Towards the end of the first day, we had a session that started me thinking… a lot. This was the Loris Williams Memorial Lecture about the access policies around Aboriginal and Torres Strait Islander Records and it revealed to me (for the first time) the trauma that Archives can cause. Imagine reading the history of your family, and finding Archives that described them in derogatory terms, and how much that would hurt. There were several examples during the conference of how badly this can effect people, with some very personal experiences.
Then, at the start of the second day, Justice Jennifer Coate gave a presentation from her perspective in the Royal Commission into Institutional Responses to Sexual Abuse. This was a powerful keynote that made me realise that without Archives, the Royal Commission could not seek to redress many of the injustices that have occurred. Although I was caught up in the thought that Archives have the power to hurt, they also have the power to heal.
Standouts from the Conference for me were the keynote from Tim Sherratt (and his slides can be seen here) about how he’s making the most of the digital assets within the archives, and Mark Beasley and Ben Carmichael’s talk about the work about engaging with visitors at the Geelong Library and Heritage Centre (more on them in the near future, too). In amongst it all there was a plethora of interesting presentations about change management, access, technology and a wide range of different subjects, including my own participation with Barbara Reed (RKI), James Bullen and Mark Triggs (Hudson Molonglo) about our plans for supporting the Australian Series System in the open source software mentioned above (as well as ArchivesSpace). This approach warrants its own blog as well – coming soon.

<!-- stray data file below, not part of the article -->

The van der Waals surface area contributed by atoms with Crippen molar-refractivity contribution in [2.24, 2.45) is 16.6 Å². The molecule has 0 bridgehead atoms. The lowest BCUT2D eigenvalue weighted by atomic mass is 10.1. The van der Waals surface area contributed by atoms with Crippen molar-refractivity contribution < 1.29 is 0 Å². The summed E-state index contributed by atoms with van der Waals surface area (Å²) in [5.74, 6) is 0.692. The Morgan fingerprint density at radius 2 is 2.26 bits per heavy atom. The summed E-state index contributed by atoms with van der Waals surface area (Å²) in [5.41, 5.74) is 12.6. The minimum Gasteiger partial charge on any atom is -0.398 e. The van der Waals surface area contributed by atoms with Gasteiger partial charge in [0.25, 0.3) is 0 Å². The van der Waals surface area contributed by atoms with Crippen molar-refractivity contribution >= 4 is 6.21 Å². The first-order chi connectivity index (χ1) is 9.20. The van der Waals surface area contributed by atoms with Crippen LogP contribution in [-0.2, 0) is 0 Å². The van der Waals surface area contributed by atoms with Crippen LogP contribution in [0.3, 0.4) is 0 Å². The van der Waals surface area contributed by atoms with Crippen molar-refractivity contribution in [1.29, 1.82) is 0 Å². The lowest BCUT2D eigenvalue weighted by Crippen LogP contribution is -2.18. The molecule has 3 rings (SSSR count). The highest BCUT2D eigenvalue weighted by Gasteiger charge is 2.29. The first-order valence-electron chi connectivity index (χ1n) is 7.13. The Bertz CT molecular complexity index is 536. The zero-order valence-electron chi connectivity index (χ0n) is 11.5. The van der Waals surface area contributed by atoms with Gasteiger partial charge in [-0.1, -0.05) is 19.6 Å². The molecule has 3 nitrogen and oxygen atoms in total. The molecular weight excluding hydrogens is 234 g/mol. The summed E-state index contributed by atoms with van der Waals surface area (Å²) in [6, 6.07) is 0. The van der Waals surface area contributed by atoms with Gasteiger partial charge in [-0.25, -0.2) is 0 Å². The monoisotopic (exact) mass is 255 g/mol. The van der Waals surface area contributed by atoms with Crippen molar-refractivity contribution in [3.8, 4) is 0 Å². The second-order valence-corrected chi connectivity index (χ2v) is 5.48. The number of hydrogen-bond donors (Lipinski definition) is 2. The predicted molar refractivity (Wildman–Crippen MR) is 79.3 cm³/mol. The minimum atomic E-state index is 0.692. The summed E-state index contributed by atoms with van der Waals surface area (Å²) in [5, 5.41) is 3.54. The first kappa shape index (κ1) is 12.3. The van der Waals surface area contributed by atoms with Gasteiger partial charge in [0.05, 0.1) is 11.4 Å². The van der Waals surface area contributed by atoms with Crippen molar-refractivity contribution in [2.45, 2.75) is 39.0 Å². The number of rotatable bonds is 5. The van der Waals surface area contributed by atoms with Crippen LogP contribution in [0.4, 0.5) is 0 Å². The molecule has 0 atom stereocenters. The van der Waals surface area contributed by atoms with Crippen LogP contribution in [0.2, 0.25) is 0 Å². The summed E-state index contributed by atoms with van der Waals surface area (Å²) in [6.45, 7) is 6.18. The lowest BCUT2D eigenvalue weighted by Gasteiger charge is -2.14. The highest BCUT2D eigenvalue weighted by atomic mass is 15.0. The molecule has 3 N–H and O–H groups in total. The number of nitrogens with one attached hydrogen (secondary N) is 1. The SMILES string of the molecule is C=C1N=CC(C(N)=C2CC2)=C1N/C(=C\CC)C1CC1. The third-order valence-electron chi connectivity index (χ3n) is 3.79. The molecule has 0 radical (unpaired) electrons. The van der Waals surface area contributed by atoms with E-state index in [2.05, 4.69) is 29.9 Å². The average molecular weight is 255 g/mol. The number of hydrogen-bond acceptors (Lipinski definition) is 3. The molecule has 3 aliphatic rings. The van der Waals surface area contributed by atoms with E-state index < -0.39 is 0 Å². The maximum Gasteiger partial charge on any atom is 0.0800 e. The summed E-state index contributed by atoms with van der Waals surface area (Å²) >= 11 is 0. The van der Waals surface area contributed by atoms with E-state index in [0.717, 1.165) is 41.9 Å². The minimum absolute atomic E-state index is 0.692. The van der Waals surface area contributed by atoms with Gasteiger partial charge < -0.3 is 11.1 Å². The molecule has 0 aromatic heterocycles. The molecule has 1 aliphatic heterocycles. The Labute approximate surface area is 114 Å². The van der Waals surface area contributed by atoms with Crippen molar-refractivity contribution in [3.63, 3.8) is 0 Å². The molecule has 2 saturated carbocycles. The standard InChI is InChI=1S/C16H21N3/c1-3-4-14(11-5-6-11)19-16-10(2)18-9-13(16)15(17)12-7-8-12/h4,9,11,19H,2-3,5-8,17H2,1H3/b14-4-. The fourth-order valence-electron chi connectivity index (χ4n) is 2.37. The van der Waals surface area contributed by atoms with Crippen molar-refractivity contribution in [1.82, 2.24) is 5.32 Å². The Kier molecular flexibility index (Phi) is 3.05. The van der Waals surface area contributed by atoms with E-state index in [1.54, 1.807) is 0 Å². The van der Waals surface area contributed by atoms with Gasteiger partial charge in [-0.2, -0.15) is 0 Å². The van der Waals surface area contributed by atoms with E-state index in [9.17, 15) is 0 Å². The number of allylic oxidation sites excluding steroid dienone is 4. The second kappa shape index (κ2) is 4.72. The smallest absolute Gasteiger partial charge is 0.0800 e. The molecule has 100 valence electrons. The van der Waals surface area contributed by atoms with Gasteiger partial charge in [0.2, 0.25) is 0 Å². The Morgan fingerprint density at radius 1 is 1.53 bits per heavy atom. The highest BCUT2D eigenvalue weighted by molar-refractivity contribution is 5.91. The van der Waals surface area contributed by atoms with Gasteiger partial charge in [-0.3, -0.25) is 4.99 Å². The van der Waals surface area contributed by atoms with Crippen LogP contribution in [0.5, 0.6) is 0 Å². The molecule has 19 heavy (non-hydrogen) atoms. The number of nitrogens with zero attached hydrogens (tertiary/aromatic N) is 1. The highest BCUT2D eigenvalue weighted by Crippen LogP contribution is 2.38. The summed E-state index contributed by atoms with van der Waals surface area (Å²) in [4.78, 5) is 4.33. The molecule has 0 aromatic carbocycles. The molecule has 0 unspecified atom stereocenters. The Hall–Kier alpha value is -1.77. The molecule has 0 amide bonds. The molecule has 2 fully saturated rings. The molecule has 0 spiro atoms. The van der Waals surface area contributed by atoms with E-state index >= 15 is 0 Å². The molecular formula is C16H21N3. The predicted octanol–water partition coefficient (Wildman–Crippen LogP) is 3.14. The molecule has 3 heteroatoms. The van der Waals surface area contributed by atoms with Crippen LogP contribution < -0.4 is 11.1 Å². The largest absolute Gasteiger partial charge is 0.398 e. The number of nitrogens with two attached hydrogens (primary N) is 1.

The end of the conference (for me) was one of the best keynotes I’ve seen. This was from Laura Millar (@MillarLaura) and her take home messages of the conference was a “call to action”, which I’ve included below. It talks about four main actions, but I particularly liked the first two – very much in the line of “make the most of the opportunities that digital transformation is presenting you”.
Laura Millar’s “call to action” slide
So I came to the conference to learn about the archives industry, and that was definitely accomplished. I also embraced my inner (cardigan wearing) Archivist just a little bit – and have plenty of ideas for how Gaia Resources can work with this industry as a result. We’re well down the rabbit hole now – so stay tuned!